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Catastrophic Injuries

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2 ways that doctors can cause preventable birth injuries

On Behalf of | Apr 17, 2023 | Birth Injuries

Pregnant women often fear the worst when their labor starts. There are countless horror stories of births gone wrong and people left without necessary medical support during a very vulnerable time. Women and their partners put incredible amounts of trust in the healthcare professionals that provide obstetric services.

Both prenatal care and professional support during labor and delivery can increase someone’s chances of an optimal outcome. However, during a small number of birthing events each year, the actions of healthcare professionals directly contribute to a poor outcome for the mother and/or child. These are some of the relatively common ways in which medical professionals sometimes cause birth injuries instead of preventing them.

1. They take unnecessary action

Labor is a natural process that most women’s bodies can manage without medical support. Given enough time and encouragement, they will usually eventually give birth to a healthy child. There are certainly cases in which intervention is necessary, but some healthcare professionals decide to try to speed up or finish labor due to considerations other than the best interest of the mother and her unborn child.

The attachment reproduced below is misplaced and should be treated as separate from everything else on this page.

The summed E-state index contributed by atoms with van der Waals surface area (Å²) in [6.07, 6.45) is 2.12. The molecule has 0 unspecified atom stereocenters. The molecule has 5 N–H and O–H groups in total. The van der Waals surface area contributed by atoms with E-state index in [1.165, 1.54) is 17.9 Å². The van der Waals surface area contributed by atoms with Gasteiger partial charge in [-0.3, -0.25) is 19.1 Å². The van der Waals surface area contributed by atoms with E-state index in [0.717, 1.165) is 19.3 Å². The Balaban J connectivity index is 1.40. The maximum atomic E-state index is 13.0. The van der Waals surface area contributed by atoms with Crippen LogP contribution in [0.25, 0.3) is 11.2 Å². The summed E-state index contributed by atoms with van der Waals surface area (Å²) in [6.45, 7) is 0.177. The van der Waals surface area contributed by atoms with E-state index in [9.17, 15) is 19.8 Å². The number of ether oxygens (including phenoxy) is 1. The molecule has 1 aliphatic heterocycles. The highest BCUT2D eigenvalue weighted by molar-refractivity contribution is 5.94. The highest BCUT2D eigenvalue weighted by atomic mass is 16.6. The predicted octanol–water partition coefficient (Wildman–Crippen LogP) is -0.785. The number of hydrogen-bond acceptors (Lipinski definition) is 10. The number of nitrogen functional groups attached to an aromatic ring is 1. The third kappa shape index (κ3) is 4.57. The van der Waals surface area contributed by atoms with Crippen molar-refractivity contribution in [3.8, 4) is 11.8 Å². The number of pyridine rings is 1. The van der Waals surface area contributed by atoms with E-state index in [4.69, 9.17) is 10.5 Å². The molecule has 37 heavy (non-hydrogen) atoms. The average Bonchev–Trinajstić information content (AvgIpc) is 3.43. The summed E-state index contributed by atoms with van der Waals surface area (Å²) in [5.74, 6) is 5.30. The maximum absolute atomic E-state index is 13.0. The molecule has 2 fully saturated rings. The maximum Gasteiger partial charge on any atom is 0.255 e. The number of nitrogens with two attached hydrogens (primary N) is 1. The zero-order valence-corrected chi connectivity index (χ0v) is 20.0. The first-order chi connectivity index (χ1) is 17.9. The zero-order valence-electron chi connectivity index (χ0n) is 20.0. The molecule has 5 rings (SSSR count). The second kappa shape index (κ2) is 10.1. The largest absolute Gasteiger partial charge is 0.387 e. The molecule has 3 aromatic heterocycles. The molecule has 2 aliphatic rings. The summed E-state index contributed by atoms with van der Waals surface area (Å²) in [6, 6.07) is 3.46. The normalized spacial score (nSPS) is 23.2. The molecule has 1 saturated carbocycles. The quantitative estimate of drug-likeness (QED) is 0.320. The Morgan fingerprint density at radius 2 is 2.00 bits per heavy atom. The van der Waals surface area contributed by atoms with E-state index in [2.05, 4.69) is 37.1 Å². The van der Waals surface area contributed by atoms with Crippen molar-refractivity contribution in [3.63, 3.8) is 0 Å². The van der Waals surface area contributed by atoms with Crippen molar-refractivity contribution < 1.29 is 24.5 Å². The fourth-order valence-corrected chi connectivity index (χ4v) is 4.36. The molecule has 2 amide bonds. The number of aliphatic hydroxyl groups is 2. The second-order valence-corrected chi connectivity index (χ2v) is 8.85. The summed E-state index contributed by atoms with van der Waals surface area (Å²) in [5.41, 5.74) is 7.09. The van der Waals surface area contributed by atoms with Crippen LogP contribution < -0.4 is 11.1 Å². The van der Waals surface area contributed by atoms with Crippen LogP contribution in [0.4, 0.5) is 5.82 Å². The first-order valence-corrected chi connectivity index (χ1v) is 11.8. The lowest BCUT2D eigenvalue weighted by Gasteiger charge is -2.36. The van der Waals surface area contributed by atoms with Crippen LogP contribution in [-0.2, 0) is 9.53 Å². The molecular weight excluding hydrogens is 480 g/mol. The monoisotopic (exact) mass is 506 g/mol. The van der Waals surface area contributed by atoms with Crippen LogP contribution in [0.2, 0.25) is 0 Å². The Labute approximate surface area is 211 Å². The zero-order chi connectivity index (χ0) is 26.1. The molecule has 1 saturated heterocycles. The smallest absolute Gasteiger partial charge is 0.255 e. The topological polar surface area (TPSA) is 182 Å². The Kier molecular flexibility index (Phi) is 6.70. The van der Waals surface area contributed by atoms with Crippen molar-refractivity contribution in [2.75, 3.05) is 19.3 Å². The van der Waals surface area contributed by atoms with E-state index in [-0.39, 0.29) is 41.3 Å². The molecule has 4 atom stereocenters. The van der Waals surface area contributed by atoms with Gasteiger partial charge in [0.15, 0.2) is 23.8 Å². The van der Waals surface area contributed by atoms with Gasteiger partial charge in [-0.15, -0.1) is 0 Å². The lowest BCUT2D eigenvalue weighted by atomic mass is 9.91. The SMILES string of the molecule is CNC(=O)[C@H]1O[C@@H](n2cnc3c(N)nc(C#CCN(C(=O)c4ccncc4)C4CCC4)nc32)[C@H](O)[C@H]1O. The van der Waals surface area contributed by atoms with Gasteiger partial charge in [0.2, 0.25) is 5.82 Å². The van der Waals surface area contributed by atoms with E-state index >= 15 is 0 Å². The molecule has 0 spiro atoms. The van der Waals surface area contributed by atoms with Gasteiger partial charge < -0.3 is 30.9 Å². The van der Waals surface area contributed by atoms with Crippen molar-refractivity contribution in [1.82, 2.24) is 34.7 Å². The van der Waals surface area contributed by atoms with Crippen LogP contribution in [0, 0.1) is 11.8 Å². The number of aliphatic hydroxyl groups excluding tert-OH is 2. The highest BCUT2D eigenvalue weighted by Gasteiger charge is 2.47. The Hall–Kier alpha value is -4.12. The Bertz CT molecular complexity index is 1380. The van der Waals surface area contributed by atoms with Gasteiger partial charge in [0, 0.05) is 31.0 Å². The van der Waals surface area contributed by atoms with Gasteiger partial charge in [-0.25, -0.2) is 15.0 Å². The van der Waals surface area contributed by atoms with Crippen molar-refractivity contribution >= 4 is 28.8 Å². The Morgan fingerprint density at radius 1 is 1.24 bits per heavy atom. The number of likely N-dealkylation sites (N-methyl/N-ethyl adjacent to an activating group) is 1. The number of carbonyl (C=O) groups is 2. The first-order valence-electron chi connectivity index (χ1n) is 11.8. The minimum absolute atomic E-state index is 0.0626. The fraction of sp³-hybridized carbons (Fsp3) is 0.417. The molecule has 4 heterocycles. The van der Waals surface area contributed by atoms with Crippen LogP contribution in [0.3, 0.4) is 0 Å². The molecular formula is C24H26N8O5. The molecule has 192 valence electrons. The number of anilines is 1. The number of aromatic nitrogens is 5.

They might also recommend interventions that are inappropriate or even dangerous, like the off-label administration of drugs with warnings against using them during pregnancy. When doctors perform unnecessary interventions, make mistakes while intervening or make the wrong recommendation, the patient could suffer catastrophic consequences.

2. They don’t take action when they should

Hospitals typically monitor the heart rate of the mother and her unborn child during the labor process so that they can intervene quickly if the infant displays signs of distress. Improper monitoring or failing to take action despite noticeable signs of distress, like dark meconium in the waters after rupturing the amniotic sac, might lead to tragic and ultimately preventable birth injuries.

Those who provide support for pregnant women should do their best to monitor the progress of labor and recognize when interventions are necessary for the safety of the mother or child. They should also adhere to best practices for the profession, including using the recommended procedures and medications to facilitate a safe birth.

Recognizing when healthcare providers may have contributed to or caused birth injuries can help new parents take appropriate legal action with the assistance of a legal professional after a medical tragedy.